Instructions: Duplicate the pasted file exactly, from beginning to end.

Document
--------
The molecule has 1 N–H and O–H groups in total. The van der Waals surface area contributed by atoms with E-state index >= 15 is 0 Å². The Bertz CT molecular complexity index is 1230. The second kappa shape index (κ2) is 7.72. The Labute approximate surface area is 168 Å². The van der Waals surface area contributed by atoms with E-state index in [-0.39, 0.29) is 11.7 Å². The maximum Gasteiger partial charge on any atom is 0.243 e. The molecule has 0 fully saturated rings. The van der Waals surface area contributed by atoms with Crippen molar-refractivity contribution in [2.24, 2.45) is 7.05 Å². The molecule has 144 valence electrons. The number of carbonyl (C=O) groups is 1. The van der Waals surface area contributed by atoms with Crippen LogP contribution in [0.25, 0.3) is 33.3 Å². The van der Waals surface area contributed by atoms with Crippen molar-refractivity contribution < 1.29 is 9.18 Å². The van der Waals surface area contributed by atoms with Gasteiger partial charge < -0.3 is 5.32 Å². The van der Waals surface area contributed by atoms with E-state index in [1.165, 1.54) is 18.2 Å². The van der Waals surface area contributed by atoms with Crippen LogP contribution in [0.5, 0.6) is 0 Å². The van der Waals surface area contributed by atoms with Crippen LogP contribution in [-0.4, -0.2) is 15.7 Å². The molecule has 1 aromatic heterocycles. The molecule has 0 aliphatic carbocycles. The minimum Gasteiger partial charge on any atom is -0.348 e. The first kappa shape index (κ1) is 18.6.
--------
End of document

The molecule has 1 N–H and O–H groups in total. The van der Waals surface area contributed by atoms with E-state index >= 15 is 0 Å². The Bertz CT molecular complexity index is 1230. The second kappa shape index (κ2) is 7.72. The Labute approximate surface area is 168 Å². The van der Waals surface area contributed by atoms with E-state index in [-0.39, 0.29) is 11.7 Å². The maximum Gasteiger partial charge on any atom is 0.243 e. The molecule has 0 fully saturated rings. The van der Waals surface area contributed by atoms with Crippen molar-refractivity contribution in [2.24, 2.45) is 7.05 Å². The molecule has 144 valence electrons. The number of carbonyl (C=O) groups is 1. The van der Waals surface area contributed by atoms with Crippen LogP contribution in [0.25, 0.3) is 33.3 Å². The van der Waals surface area contributed by atoms with Crippen molar-refractivity contribution < 1.29 is 9.18 Å². The van der Waals surface area contributed by atoms with Gasteiger partial charge < -0.3 is 5.32 Å². The van der Waals surface area contributed by atoms with E-state index in [1.165, 1.54) is 18.2 Å². The van der Waals surface area contributed by atoms with Crippen LogP contribution in [0.5, 0.6) is 0 Å². The van der Waals surface area contributed by atoms with Crippen LogP contribution in [-0.4, -0.2) is 15.7 Å². The molecule has 1 aromatic heterocycles. The molecule has 0 aliphatic carbocycles. The minimum Gasteiger partial charge on any atom is -0.348 e. The first kappa shape index (κ1) is 18.6.